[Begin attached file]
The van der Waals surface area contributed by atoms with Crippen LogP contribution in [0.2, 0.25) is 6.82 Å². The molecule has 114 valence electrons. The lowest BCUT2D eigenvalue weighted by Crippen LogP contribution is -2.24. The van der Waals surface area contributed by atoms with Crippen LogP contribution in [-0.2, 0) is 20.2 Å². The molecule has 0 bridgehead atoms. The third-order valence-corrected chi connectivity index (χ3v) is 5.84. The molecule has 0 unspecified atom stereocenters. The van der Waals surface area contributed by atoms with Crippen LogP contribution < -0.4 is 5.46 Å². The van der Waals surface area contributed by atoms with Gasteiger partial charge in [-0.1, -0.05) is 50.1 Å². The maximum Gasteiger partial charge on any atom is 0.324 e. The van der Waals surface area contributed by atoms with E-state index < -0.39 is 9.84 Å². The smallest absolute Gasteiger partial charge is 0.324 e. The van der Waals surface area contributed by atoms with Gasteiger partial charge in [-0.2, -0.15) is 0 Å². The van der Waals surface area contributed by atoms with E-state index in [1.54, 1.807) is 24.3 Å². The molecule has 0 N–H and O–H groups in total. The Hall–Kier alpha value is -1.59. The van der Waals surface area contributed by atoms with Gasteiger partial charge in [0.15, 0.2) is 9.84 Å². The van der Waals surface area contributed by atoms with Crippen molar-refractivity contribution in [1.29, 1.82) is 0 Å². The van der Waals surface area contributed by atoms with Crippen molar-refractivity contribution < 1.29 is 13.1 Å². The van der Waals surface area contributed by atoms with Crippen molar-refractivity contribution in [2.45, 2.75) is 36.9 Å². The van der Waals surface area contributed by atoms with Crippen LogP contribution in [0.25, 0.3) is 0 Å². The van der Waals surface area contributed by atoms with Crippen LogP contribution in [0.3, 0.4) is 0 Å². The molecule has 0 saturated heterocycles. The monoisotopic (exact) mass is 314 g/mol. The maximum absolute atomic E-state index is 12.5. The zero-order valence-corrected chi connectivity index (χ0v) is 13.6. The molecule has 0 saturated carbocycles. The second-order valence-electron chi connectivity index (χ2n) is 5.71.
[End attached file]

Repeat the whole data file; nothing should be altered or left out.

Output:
The van der Waals surface area contributed by atoms with Crippen LogP contribution in [0.2, 0.25) is 6.82 Å². The molecule has 114 valence electrons. The lowest BCUT2D eigenvalue weighted by Crippen LogP contribution is -2.24. The van der Waals surface area contributed by atoms with Crippen LogP contribution in [-0.2, 0) is 20.2 Å². The molecule has 0 bridgehead atoms. The third-order valence-corrected chi connectivity index (χ3v) is 5.84. The molecule has 0 unspecified atom stereocenters. The van der Waals surface area contributed by atoms with Crippen LogP contribution < -0.4 is 5.46 Å². The van der Waals surface area contributed by atoms with Gasteiger partial charge in [-0.1, -0.05) is 50.1 Å². The maximum Gasteiger partial charge on any atom is 0.324 e. The van der Waals surface area contributed by atoms with E-state index < -0.39 is 9.84 Å². The smallest absolute Gasteiger partial charge is 0.324 e. The van der Waals surface area contributed by atoms with Gasteiger partial charge in [-0.2, -0.15) is 0 Å². The van der Waals surface area contributed by atoms with E-state index in [1.54, 1.807) is 24.3 Å². The molecule has 0 N–H and O–H groups in total. The Hall–Kier alpha value is -1.59. The van der Waals surface area contributed by atoms with Gasteiger partial charge in [0.15, 0.2) is 9.84 Å². The van der Waals surface area contributed by atoms with Crippen molar-refractivity contribution in [1.29, 1.82) is 0 Å². The van der Waals surface area contributed by atoms with Crippen molar-refractivity contribution < 1.29 is 13.1 Å². The van der Waals surface area contributed by atoms with Crippen molar-refractivity contribution in [2.45, 2.75) is 36.9 Å². The van der Waals surface area contributed by atoms with Crippen LogP contribution in [0.25, 0.3) is 0 Å². The van der Waals surface area contributed by atoms with Crippen LogP contribution in [0.3, 0.4) is 0 Å². The molecule has 0 saturated heterocycles. The monoisotopic (exact) mass is 314 g/mol. The maximum absolute atomic E-state index is 12.5. The zero-order valence-corrected chi connectivity index (χ0v) is 13.6. The molecule has 0 saturated carbocycles. The second-order valence-electron chi connectivity index (χ2n) is 5.71.